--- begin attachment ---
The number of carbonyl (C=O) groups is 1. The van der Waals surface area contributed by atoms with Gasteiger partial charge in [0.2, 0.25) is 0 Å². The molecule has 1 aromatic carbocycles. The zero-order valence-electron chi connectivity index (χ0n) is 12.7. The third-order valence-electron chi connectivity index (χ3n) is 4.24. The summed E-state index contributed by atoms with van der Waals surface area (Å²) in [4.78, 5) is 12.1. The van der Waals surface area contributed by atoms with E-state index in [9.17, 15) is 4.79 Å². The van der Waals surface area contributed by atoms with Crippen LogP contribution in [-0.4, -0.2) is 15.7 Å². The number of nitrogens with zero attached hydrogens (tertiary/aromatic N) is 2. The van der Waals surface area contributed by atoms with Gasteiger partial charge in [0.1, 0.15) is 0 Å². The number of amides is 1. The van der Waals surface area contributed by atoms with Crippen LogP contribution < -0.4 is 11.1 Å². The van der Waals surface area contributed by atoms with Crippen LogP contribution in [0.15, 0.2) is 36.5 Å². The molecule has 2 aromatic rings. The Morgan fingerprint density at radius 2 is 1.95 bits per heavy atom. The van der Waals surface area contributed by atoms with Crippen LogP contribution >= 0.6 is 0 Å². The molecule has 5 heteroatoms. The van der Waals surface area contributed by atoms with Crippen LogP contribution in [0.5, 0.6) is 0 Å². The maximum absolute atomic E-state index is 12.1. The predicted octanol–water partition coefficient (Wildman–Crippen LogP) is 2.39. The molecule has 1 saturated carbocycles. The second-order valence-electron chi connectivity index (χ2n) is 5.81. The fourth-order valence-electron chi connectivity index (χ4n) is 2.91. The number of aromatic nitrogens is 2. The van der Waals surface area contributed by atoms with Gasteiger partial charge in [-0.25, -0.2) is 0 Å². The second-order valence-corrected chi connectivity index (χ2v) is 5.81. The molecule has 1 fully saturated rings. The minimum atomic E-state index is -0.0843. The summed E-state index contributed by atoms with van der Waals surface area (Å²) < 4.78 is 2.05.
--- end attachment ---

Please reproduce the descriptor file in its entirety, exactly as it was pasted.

The number of carbonyl (C=O) groups is 1. The van der Waals surface area contributed by atoms with Gasteiger partial charge in [0.2, 0.25) is 0 Å². The molecule has 1 aromatic carbocycles. The zero-order valence-electron chi connectivity index (χ0n) is 12.7. The third-order valence-electron chi connectivity index (χ3n) is 4.24. The summed E-state index contributed by atoms with van der Waals surface area (Å²) in [4.78, 5) is 12.1. The van der Waals surface area contributed by atoms with E-state index in [9.17, 15) is 4.79 Å². The van der Waals surface area contributed by atoms with Crippen LogP contribution in [-0.4, -0.2) is 15.7 Å². The number of nitrogens with zero attached hydrogens (tertiary/aromatic N) is 2. The van der Waals surface area contributed by atoms with Gasteiger partial charge in [0.1, 0.15) is 0 Å². The number of amides is 1. The van der Waals surface area contributed by atoms with Crippen LogP contribution < -0.4 is 11.1 Å². The van der Waals surface area contributed by atoms with Crippen LogP contribution in [0.15, 0.2) is 36.5 Å². The molecule has 2 aromatic rings. The Morgan fingerprint density at radius 2 is 1.95 bits per heavy atom. The van der Waals surface area contributed by atoms with Crippen LogP contribution >= 0.6 is 0 Å². The molecule has 5 heteroatoms. The van der Waals surface area contributed by atoms with Crippen LogP contribution in [0.5, 0.6) is 0 Å². The maximum absolute atomic E-state index is 12.1. The predicted octanol–water partition coefficient (Wildman–Crippen LogP) is 2.39. The molecule has 1 saturated carbocycles. The second-order valence-electron chi connectivity index (χ2n) is 5.81. The fourth-order valence-electron chi connectivity index (χ4n) is 2.91. The number of aromatic nitrogens is 2. The van der Waals surface area contributed by atoms with Gasteiger partial charge in [-0.25, -0.2) is 0 Å². The second-order valence-corrected chi connectivity index (χ2v) is 5.81. The molecule has 1 fully saturated rings. The minimum atomic E-state index is -0.0843. The summed E-state index contributed by atoms with van der Waals surface area (Å²) < 4.78 is 2.05.